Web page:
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Thread: R5- Longer term thoughts

  1. #41
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    Quote Originally Posted by Joel Eade View Post
    This an example in very low light just before dark

    An image of my Grandson taken with the RF 24-105 f/4 and the R5

    As you can see it is at ISO 12,800 so very low light conditions and, like most little guys, he is constantly moving but Face Detect still nailed it

    I actually wasn't even looking through the camera just pointing it his direction with one hand and snapping away

    I have been very pleased with the R5's AF performance
    For Grandparents the R5 is a great camera. With extended family I have 17 of those subjects and 1 great one so I am somewhat experienced in that area.

  2. #42
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    @HD Black is tough on AF. For the pup, to help put some context around your focus rate, I'm curious which lens, and rough distance to subject when it had trouble. If the missed shots were start or mid-burst and what your tracking settings are (I'm assuming R5 has similar options as other recent cameras... I've never seen one).

    Lenses vary in focus speed and accuracy. Everyone knows this. What fewer realize is how subject distance can affect tracking. Using the 70-300mmL @ 300mm. I can change focus from ~2.5 to ~10ft with about a 30 degree turn of the focus ring. I can focus from 10ft to around 60ft with a bit less, 22-25ish. That means means it less effort to switch the focus over 50 distant feet, and it takes to switch focus by 7.5 near feet. I find tracking running dogs at short focus lengths to be an impossible task... you want them somewhat distant with a tele lens.

    I'm not sure if there's a mirrorless equivalent to the old f/2.8 or faster lenses can use more accurate cross-type sensor. Probably not directly, but the extra light from a fast lens probably helps.

    I know the 7D factory settings for bursts were first shot is shutter priority, then Nth shot is focus priority. This is great if you need a perfectly timed shot, and works best if you can prefocus, but if you're after focus while tracking, the start of your burst (and any single shots) will be tracked, but not predicted, so the focus will lag. You need to change the priority to be focus. It may mean that you don't get a shot when you press the shutter... it won't shoot until the tracking locks on and predicts motion. Other tracking settings change how quickly it can respond to changes, which may help with the sudden stops.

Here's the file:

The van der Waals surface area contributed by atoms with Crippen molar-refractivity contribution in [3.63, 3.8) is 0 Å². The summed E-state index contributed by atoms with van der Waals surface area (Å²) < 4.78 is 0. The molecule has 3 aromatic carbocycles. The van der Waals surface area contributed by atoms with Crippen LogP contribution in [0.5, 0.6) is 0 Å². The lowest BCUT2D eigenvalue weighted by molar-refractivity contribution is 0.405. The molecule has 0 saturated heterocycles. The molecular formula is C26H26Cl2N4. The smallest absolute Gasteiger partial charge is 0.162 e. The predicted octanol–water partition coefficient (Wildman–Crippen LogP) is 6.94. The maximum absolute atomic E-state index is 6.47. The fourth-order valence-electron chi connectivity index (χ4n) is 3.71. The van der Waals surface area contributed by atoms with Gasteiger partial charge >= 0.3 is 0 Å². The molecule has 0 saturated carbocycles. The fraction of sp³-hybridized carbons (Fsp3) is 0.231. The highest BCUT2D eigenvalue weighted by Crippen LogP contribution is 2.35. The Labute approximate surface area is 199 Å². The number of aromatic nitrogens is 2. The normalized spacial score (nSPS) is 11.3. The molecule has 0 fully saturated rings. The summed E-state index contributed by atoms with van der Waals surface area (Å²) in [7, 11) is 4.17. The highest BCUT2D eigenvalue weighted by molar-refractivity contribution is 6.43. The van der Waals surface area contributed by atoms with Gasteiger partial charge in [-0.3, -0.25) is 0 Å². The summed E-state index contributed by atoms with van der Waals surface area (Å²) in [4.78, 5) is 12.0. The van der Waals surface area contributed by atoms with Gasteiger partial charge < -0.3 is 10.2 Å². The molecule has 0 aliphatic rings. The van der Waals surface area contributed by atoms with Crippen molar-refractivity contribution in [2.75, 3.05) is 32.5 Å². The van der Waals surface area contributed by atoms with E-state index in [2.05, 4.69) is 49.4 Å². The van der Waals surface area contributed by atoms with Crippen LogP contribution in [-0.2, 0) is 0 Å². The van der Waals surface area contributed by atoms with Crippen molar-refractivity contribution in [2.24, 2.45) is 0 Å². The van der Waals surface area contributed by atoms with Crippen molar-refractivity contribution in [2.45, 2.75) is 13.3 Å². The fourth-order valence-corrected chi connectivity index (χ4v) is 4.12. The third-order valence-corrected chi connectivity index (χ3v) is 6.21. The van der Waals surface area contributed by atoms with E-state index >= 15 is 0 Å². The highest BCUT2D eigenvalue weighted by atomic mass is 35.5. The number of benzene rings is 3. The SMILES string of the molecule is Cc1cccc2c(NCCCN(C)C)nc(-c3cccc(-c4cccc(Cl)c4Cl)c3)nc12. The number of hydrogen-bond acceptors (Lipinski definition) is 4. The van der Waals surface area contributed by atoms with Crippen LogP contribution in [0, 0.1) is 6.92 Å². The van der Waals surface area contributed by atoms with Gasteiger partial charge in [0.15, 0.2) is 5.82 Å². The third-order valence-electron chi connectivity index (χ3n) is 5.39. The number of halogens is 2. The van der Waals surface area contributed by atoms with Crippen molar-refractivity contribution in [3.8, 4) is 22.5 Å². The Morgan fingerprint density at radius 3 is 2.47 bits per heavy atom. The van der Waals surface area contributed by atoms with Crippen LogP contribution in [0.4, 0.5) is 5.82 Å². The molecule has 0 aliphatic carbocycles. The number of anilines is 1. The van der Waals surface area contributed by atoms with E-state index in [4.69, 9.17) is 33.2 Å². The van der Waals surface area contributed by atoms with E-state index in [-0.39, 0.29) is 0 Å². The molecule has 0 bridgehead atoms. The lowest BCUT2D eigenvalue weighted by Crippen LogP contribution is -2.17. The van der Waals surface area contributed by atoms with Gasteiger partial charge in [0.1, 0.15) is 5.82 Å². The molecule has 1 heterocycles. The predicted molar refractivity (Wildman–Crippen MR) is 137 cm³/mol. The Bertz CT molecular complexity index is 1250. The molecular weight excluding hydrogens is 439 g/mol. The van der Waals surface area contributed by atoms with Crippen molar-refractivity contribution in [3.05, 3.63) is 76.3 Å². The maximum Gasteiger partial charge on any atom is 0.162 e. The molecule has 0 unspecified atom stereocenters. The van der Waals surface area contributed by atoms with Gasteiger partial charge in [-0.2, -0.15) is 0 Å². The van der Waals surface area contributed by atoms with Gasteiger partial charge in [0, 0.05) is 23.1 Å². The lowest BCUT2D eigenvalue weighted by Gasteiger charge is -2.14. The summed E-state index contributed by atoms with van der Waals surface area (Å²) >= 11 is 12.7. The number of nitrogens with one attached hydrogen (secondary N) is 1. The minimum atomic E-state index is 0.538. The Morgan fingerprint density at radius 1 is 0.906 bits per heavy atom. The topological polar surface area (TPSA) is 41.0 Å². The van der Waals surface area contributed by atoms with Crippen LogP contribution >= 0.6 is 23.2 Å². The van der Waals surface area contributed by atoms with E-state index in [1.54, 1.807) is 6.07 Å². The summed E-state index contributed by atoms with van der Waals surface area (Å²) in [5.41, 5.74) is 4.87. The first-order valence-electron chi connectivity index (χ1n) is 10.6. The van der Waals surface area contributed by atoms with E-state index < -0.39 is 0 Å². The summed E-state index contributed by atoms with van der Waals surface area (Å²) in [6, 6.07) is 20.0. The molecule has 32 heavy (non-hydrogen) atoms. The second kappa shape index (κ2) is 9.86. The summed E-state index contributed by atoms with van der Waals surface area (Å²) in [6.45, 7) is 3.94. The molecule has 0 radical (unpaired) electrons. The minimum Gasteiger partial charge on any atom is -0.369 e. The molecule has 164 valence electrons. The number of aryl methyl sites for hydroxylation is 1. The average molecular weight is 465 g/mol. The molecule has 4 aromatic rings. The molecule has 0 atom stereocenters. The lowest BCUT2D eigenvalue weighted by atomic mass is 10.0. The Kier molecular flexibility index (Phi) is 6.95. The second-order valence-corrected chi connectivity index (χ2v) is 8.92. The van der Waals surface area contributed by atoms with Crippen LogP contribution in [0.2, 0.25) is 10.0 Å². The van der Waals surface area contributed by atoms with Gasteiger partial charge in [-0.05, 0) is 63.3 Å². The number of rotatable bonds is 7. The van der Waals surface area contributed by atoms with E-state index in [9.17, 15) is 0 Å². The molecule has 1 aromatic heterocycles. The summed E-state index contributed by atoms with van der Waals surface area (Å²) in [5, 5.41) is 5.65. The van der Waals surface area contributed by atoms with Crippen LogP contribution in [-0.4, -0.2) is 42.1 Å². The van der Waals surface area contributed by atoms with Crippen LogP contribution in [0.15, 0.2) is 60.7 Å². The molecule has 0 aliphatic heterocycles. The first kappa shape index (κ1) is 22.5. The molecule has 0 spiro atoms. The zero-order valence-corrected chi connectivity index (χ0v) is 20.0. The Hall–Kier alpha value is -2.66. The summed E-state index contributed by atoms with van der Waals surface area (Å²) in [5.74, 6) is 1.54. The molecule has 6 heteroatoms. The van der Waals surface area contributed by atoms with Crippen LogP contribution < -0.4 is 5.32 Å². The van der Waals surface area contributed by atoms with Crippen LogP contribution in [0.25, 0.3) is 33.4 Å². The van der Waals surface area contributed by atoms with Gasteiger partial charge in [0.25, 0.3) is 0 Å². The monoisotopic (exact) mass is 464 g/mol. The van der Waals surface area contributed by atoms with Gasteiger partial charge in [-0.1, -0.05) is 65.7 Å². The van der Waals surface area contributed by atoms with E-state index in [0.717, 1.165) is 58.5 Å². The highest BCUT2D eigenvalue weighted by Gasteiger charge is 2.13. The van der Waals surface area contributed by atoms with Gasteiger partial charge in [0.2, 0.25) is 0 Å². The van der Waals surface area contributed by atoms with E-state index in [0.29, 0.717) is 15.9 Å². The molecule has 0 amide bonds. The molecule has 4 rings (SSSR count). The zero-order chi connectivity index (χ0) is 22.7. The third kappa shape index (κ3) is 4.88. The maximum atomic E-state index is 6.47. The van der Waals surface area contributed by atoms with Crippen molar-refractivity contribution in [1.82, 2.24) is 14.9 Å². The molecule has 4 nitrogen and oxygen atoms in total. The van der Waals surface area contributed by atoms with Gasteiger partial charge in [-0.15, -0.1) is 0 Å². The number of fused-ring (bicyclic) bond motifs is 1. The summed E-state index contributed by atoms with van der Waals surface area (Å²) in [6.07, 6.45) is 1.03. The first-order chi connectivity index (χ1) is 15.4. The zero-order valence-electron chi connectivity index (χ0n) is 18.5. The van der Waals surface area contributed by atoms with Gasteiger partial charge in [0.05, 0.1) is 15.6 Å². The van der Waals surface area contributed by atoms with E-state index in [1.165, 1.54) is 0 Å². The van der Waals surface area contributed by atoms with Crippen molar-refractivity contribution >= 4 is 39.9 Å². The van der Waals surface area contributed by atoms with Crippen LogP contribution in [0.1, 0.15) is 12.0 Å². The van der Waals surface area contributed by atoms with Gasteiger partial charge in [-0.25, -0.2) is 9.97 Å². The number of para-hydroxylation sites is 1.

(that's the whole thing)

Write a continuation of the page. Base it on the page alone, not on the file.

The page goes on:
The camera matters here too... with my old T1i, it would always lag. Lots of shots with blurred heads and sharp tails, which is how I ended up with a 7D. I'm guessing the R5 won't have this problem... just a warning to anyone reading this in the future looking at an entry level camera... it may not track fast motion very well by design.
    On Flickr - Namethatnobodyelsetook on Flickr
    1DsII | 7D | 7DII | 10-18mm STM | 18-135mm STM | 24-70mm f/4L | Sigma 35mm f/1.4 | 50mm f/1.8 | 85mm f/1.8 | 70-300mm f/4-5.6L

  3. #43
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    @DavidEccleston for the problems I was having before I sent it in across the board there were inconsistences. For what I was describing when I got the R5 back from service I was using the RF 70x200 usually at 200mm shooting at or near wide open. I had it on the 4 setting for tracking and face eye detect for an animal. The pups are field trial stock and these two are especially fast, neither is the slow moving lopping lab you usually see. So they are tough subjects. The R5 picked them up instantly running away and held on their butts. When they hit the brakes I would loose several frames the camera couldn't compensate quick enough. I had several shots that the dog would blink, and it was odd because the camera would go slightly OOF when it did this but immediately catch up. They were anywhere from 30 to 50 yards away when they stopped and picked up. Overall I think it did great, most people do not go out and try and push their camera to its extreme limit.

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